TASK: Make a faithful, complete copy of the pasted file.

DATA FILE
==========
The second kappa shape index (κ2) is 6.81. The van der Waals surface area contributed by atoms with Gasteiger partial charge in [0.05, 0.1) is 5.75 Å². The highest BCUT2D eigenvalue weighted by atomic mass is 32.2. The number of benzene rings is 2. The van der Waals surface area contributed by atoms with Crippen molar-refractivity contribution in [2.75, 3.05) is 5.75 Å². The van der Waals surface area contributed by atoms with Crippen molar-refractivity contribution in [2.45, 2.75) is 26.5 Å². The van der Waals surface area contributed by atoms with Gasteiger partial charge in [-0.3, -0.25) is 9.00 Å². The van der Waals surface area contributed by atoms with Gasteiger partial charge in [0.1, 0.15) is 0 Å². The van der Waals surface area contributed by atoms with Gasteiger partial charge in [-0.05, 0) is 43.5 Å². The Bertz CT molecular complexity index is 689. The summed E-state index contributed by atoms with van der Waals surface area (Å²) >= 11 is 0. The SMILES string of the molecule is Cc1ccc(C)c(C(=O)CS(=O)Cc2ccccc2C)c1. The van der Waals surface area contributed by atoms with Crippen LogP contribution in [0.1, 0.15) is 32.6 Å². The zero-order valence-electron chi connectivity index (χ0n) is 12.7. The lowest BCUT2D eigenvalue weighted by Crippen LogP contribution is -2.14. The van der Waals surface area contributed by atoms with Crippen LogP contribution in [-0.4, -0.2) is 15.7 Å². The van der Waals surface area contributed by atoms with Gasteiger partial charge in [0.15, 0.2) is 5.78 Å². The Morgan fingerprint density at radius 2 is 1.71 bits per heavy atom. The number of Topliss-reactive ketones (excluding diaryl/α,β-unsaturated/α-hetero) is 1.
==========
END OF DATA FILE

The second kappa shape index (κ2) is 6.81. The van der Waals surface area contributed by atoms with Gasteiger partial charge in [0.05, 0.1) is 5.75 Å². The highest BCUT2D eigenvalue weighted by atomic mass is 32.2. The number of benzene rings is 2. The van der Waals surface area contributed by atoms with Crippen molar-refractivity contribution in [2.75, 3.05) is 5.75 Å². The van der Waals surface area contributed by atoms with Crippen molar-refractivity contribution in [2.45, 2.75) is 26.5 Å². The van der Waals surface area contributed by atoms with Gasteiger partial charge in [-0.3, -0.25) is 9.00 Å². The van der Waals surface area contributed by atoms with Gasteiger partial charge in [0.1, 0.15) is 0 Å². The van der Waals surface area contributed by atoms with Gasteiger partial charge in [-0.05, 0) is 43.5 Å². The Bertz CT molecular complexity index is 689. The summed E-state index contributed by atoms with van der Waals surface area (Å²) >= 11 is 0. The SMILES string of the molecule is Cc1ccc(C)c(C(=O)CS(=O)Cc2ccccc2C)c1. The van der Waals surface area contributed by atoms with Crippen LogP contribution in [0.1, 0.15) is 32.6 Å². The zero-order valence-electron chi connectivity index (χ0n) is 12.7. The lowest BCUT2D eigenvalue weighted by Crippen LogP contribution is -2.14. The van der Waals surface area contributed by atoms with Crippen LogP contribution in [-0.4, -0.2) is 15.7 Å². The van der Waals surface area contributed by atoms with Gasteiger partial charge in [0.15, 0.2) is 5.78 Å². The Morgan fingerprint density at radius 2 is 1.71 bits per heavy atom. The number of Topliss-reactive ketones (excluding diaryl/α,β-unsaturated/α-hetero) is 1.